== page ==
"I think it is a perfectly splendid idea; how clever you are to think of it, and to use the Chinese methods! Only a person who was steeped in Chinese customs would have dreamed of such a thing."

Pleased with Anne's praise, Miss Matilda forgave the "Mid-Victorian" thrust on the spot. "She really does appreciate age and experience," she thought.

At noon when this latest and rawest recruit entered the compound gate, she realised that Miss Matilda, for all her love of things Chinese, still trailed clouds of her early NewT England training behind her. For before Anne's astonished eyes appeared the goose, and surely no Oriental ever accomplished a purpose as quickly as her friend had acquired that bird. She stood still at the sight that greeted her. Three of the Scott children were chasing the goose, which was half running, half Hying, down the garden walk. Before she could interfere, the scene suddenly changed; the goose turned, and, with loud hisses and out-stretched neck, reversed the order of procedure. Quickly the shouts of glee died away and the children rushed in their terror for the protection of the house.

All day long the thought of her introduction to the goose kept Anne amused and cheerful, and when in the middle of her lesson she remembered the sudden flight of the children she laughed aloud with no apparent cause. The surprise of her dignified Confucian teacher was great, although his passive Oriental features did not allow him to show his feelings. Returning to his home, however, he remarked on the subject to his wife, describing the light and frivolous manner of this foreign lady, and saying this custom of these foreigners was not good; their women should not remain single, but should marry and learn the respect that was due to the "lords of creation"; of course, he did not use that exact expression, but that was what he meant.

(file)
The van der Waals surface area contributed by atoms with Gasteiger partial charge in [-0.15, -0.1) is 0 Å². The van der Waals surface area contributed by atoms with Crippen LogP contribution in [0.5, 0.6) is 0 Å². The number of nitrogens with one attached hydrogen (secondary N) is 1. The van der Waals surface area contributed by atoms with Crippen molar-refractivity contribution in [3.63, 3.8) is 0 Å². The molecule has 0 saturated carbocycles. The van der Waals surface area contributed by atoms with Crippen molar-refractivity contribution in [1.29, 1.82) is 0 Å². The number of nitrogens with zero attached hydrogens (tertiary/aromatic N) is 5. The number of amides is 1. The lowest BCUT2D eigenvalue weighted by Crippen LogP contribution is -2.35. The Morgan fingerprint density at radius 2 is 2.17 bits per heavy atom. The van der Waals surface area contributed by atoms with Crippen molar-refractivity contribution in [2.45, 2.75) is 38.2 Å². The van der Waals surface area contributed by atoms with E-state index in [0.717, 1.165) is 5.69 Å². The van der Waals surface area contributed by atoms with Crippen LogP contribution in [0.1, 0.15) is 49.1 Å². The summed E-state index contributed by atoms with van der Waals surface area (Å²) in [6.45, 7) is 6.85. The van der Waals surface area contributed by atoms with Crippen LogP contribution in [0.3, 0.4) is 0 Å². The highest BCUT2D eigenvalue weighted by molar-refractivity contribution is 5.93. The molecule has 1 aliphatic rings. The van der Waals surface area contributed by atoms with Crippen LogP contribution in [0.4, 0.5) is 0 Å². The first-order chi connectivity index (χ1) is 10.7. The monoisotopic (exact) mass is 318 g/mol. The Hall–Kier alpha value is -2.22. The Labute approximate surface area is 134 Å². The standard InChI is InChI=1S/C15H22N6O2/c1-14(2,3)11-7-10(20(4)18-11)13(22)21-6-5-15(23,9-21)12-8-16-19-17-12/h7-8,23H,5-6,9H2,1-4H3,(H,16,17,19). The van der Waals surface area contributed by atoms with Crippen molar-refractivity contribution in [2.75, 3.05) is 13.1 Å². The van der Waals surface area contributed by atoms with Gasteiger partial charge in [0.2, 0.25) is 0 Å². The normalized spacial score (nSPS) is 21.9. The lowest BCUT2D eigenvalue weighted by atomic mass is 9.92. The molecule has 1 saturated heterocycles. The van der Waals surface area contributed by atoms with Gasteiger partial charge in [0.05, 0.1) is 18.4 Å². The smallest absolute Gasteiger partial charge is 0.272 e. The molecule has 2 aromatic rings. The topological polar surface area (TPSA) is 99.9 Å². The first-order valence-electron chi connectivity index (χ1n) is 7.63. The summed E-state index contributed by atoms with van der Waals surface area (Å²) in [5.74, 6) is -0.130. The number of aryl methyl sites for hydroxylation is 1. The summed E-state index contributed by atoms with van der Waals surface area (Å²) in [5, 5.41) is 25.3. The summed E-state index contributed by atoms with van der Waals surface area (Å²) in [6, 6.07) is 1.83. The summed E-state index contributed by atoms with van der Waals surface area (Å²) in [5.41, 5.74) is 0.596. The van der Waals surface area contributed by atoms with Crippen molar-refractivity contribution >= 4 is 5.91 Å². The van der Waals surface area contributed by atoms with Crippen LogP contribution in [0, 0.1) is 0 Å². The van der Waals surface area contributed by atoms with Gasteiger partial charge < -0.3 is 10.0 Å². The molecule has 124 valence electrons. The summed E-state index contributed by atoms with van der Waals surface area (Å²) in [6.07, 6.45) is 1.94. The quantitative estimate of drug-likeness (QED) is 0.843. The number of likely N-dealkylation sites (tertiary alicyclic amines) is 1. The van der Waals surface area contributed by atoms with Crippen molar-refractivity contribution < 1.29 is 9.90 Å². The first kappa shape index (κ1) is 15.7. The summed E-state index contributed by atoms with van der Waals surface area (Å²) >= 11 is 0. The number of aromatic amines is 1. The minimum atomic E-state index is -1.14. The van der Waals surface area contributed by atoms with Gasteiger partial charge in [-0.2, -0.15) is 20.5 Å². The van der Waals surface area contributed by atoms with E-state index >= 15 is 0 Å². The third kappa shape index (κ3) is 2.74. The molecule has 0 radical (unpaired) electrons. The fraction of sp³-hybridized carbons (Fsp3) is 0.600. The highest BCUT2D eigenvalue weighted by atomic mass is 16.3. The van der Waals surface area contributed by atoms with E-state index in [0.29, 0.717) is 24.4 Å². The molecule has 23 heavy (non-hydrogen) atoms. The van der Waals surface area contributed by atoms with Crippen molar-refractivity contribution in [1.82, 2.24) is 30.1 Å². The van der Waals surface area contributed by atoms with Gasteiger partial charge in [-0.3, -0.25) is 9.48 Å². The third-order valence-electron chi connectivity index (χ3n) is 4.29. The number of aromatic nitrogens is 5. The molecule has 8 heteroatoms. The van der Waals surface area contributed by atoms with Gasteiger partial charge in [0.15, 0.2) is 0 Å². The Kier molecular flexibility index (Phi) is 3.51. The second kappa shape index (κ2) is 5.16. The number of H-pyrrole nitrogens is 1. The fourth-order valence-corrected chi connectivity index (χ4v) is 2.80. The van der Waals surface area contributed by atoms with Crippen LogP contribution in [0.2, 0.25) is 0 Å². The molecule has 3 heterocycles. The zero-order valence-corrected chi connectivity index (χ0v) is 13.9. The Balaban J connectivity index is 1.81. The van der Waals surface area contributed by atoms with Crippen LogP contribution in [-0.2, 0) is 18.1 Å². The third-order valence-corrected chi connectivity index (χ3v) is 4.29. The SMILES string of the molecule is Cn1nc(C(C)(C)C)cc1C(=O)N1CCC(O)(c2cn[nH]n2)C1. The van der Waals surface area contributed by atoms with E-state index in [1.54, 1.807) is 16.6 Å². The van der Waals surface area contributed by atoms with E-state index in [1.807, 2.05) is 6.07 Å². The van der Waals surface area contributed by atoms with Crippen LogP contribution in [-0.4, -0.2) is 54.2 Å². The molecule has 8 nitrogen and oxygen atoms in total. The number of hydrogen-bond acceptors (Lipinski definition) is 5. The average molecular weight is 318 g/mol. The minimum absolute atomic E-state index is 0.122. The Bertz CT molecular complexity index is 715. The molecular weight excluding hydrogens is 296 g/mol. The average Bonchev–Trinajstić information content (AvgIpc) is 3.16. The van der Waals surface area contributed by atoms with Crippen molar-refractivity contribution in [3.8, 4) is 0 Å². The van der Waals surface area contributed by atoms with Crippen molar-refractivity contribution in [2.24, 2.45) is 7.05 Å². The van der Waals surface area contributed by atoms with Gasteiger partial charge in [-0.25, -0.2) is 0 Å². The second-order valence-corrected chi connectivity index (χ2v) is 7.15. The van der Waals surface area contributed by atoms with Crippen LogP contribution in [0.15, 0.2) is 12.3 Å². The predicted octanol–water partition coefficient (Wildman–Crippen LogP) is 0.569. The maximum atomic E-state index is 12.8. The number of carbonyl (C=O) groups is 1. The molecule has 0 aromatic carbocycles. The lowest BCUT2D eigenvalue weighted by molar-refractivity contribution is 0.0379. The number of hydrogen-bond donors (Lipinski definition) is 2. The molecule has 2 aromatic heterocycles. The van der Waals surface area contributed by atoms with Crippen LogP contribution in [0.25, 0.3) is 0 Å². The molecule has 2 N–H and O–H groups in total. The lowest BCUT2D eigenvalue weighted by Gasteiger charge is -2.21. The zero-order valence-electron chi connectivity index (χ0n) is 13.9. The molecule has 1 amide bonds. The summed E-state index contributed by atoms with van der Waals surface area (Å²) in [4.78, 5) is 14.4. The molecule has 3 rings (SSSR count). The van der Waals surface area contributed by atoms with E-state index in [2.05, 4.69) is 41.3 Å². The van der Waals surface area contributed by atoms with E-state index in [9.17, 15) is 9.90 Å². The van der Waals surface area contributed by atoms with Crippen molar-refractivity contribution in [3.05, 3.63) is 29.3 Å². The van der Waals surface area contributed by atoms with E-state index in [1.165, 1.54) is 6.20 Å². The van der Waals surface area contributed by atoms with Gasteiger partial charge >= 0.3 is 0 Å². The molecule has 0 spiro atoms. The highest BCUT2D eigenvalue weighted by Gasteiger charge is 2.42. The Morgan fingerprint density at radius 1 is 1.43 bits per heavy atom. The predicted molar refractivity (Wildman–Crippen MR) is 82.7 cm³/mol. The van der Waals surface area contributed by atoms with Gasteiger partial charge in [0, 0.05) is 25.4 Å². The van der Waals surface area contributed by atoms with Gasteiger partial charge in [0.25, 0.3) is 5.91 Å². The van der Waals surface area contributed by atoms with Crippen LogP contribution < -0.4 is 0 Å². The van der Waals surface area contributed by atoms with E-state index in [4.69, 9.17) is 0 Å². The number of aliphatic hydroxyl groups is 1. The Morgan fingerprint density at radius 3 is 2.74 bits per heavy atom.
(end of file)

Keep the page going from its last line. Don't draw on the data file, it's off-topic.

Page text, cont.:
In the evening Anne retired early with a sense of security unknown before since she had arrived to find that Miss Matilda and she were to live alone in this strange city, so far from beefsteaks, hairpins, electric lights, and many thousand other necessities of modern civilisation. Was not the goose there to protect them, and had it not shown that it could make a noise? She had scarcely fallen off into her first sweet slumber when she was aroused by a sudden din in the compound directly below her room; at first she was too sleepy to know what was happening; then she realised that it was their valiant protector, the goose. Could it be frightening away a burglar already? She flew to the window to behold the gatekeeper's sturdy figure trudging slowly with its accustomed calm toward the gate-house. Of course, so soon the goose could not be expected to know the difference between friend and foe, but already it had proved itself worthy and vigilant. There were other slight alarms before she crossed the borderland, but when she finally slept, she slept soundly.